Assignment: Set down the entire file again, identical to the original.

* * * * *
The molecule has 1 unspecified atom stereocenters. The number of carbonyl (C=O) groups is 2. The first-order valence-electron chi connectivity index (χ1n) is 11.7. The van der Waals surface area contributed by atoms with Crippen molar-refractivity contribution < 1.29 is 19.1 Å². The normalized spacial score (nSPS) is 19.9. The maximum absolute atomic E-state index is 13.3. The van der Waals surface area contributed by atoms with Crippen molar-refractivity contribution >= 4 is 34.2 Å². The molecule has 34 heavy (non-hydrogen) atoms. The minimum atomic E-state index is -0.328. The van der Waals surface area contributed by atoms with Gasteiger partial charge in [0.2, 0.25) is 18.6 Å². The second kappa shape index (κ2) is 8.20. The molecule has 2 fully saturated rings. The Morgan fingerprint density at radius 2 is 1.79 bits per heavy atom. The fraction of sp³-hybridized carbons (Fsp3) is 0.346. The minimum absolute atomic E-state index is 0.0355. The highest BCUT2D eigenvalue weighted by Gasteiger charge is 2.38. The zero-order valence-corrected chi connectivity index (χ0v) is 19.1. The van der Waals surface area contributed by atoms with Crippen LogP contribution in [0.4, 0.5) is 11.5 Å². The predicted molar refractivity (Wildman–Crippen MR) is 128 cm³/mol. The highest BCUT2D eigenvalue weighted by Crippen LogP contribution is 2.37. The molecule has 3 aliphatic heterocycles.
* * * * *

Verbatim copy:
The molecule has 1 unspecified atom stereocenters. The number of carbonyl (C=O) groups is 2. The first-order valence-electron chi connectivity index (χ1n) is 11.7. The van der Waals surface area contributed by atoms with Crippen molar-refractivity contribution < 1.29 is 19.1 Å². The normalized spacial score (nSPS) is 19.9. The maximum absolute atomic E-state index is 13.3. The van der Waals surface area contributed by atoms with Crippen molar-refractivity contribution >= 4 is 34.2 Å². The molecule has 34 heavy (non-hydrogen) atoms. The minimum atomic E-state index is -0.328. The van der Waals surface area contributed by atoms with Gasteiger partial charge in [0.2, 0.25) is 18.6 Å². The second kappa shape index (κ2) is 8.20. The molecule has 2 fully saturated rings. The Morgan fingerprint density at radius 2 is 1.79 bits per heavy atom. The fraction of sp³-hybridized carbons (Fsp3) is 0.346. The minimum absolute atomic E-state index is 0.0355. The highest BCUT2D eigenvalue weighted by Gasteiger charge is 2.38. The zero-order valence-corrected chi connectivity index (χ0v) is 19.1. The van der Waals surface area contributed by atoms with Crippen LogP contribution in [0.4, 0.5) is 11.5 Å². The predicted molar refractivity (Wildman–Crippen MR) is 128 cm³/mol. The highest BCUT2D eigenvalue weighted by Crippen LogP contribution is 2.37. The molecule has 3 aliphatic heterocycles.